As we enter Breast Cancer Awareness Month 2019, questions continue to be raised about the value of mammograms. That fact is, technology today provides screening and diagnostic options that can be more effective whatever your circumstances, and possibly save your life.
The ability of a mammogram to detect abnormalities in breast tissue is affected by the density of breast tissue and the size of the abnormality, such as a tumor. The risk of a woman getting breast cancer varies based upon family history and genetics, as well as use of hormone therapy and one’s overall health. Women are advised to get a mammogram annually beginning at age 45, with additional direction suggested based on individual risk factors and potential symptoms or signs detected by the patient or in a screening mammogram.
So, what can you do to protect yourself?
Tell your doctor about signs you may have noticed that could indicate breast cancer, such as breast pain, thickening of breast skin, a change in the shape of your breast, or a lump.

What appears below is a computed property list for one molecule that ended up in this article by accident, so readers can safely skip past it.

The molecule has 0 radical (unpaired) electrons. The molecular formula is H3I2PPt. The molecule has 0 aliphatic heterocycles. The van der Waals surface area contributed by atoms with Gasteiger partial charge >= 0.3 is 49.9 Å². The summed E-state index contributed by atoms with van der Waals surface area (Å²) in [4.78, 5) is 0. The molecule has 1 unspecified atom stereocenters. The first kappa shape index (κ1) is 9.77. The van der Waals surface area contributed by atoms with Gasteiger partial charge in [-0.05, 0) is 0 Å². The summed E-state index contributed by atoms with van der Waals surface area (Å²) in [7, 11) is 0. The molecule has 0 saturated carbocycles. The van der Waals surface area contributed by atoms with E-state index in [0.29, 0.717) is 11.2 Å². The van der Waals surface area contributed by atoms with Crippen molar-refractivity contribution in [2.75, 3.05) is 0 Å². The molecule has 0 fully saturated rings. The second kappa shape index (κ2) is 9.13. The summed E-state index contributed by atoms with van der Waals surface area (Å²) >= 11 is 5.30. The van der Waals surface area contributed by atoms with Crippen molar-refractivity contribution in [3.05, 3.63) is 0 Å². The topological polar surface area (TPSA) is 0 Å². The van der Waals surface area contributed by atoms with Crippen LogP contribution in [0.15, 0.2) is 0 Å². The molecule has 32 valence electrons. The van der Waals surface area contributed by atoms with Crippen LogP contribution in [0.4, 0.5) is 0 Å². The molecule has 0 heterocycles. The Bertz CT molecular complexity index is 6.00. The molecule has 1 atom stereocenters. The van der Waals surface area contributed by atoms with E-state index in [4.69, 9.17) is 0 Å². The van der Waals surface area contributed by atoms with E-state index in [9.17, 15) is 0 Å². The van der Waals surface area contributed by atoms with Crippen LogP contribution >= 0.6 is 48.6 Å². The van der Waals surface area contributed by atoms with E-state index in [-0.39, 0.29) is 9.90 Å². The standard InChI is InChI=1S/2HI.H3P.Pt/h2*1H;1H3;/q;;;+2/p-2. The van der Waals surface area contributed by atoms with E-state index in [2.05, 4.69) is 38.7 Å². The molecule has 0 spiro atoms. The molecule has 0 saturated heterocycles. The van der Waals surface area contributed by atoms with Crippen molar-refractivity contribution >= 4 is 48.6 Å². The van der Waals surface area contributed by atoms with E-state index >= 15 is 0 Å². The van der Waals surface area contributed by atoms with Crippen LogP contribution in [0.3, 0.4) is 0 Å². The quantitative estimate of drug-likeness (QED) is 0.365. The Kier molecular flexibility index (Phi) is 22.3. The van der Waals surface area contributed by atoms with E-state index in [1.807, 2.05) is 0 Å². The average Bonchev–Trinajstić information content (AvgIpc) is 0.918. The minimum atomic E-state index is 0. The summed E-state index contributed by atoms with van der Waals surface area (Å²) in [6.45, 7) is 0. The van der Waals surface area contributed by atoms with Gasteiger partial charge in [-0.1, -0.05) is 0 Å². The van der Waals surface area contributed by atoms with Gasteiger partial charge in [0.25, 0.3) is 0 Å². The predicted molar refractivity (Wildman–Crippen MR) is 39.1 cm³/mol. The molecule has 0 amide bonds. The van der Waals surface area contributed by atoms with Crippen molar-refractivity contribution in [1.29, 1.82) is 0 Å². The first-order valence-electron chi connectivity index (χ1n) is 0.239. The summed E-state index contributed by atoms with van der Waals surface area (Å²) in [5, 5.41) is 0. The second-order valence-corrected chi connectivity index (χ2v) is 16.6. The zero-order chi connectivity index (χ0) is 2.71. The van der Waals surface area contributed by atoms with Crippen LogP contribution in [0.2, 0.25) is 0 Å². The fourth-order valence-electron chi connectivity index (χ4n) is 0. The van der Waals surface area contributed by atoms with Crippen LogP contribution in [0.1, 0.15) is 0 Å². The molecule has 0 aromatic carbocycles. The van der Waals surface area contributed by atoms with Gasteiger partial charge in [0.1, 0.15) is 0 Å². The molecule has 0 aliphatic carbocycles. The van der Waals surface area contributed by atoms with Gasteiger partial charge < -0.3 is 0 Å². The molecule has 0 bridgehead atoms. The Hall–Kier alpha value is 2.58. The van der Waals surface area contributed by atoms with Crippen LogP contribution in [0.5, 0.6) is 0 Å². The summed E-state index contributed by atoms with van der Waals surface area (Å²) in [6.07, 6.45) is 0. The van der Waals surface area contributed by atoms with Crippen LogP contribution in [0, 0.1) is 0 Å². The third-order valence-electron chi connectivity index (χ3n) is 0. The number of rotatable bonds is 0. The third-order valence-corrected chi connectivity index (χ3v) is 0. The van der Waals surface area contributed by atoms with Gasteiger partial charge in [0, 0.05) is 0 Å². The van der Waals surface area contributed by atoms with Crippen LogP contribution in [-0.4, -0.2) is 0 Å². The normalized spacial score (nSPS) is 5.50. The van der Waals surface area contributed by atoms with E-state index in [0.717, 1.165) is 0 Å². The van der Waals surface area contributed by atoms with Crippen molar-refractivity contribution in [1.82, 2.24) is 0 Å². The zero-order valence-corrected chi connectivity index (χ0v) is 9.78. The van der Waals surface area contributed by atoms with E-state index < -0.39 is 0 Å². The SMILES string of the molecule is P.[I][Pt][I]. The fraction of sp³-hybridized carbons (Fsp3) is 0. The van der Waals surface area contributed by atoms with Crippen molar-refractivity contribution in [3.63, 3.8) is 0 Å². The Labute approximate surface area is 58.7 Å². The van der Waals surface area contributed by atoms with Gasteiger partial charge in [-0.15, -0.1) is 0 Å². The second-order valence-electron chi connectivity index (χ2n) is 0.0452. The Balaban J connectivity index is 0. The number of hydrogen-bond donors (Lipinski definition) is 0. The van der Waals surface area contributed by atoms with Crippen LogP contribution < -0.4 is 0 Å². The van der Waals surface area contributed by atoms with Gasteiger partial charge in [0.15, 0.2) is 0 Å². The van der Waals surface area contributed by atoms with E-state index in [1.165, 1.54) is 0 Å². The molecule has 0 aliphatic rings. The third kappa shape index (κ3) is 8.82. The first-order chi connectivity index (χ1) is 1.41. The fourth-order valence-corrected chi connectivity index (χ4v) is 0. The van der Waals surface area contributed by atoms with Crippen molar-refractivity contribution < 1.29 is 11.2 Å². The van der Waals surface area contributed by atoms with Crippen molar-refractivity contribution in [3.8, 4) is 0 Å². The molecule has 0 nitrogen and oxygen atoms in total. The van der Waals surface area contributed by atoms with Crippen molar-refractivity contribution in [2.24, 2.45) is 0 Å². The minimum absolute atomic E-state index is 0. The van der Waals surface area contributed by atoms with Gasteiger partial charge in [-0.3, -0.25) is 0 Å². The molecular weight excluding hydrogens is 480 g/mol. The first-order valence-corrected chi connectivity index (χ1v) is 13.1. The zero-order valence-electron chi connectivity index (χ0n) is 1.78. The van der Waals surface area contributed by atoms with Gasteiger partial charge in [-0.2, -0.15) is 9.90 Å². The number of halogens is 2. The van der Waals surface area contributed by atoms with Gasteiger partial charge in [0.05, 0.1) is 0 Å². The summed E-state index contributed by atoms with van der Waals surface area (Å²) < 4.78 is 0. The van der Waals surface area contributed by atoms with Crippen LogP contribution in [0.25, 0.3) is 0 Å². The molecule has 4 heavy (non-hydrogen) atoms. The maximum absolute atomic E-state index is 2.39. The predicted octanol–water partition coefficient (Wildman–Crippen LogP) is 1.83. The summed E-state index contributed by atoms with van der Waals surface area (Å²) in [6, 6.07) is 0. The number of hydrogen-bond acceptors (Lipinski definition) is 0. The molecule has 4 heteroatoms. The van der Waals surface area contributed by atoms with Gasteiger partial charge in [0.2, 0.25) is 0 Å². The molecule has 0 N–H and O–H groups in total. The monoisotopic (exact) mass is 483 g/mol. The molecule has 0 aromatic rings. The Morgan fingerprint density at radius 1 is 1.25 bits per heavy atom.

Ask your doctor about the benefits of a diagnostic mammogram. Any of the above signs could suggest a need for a diagnostic mammogram rather than a screening mammogram.
Diagnostic mammogram vs. screening mammogram
The routine screening mammogram is an x-ray of the breast that seeks to locate potential suspicious spots, while a diagnostic mammogram uses technology to obtain a more detailed x-ray of those suspicious spots to determine if they are cancerous.
A diagnostic mammogram will take more views of the breast and allow the administrator to zoom in and enlarge specific areas for a closer look. It takes longer than a standard screening, but such detailed technology can detect abnormal cells and tumors that are too small to feel.
At Stark Women’s Center, we are focused on providing the most detailed mammography possible. Our Tomosynthesis 3D Mammography is a digital mammogram designed to detect breast cancer early. Mammograms are administered and interpreted by radiologists who are registered and trained in the technology. Click here to learn more.
Whether you are 45, 55 or 60, have a family history of breast cancer or not, mammography continues to be the best way to detect and successfully treat breast cancer. According to statistics from Susan G. Koman, mammography correctly identifies breast cancer in 87% of women screened.
If you have questions about your breast cancer risk or would like to schedule a mammogram, call our office today.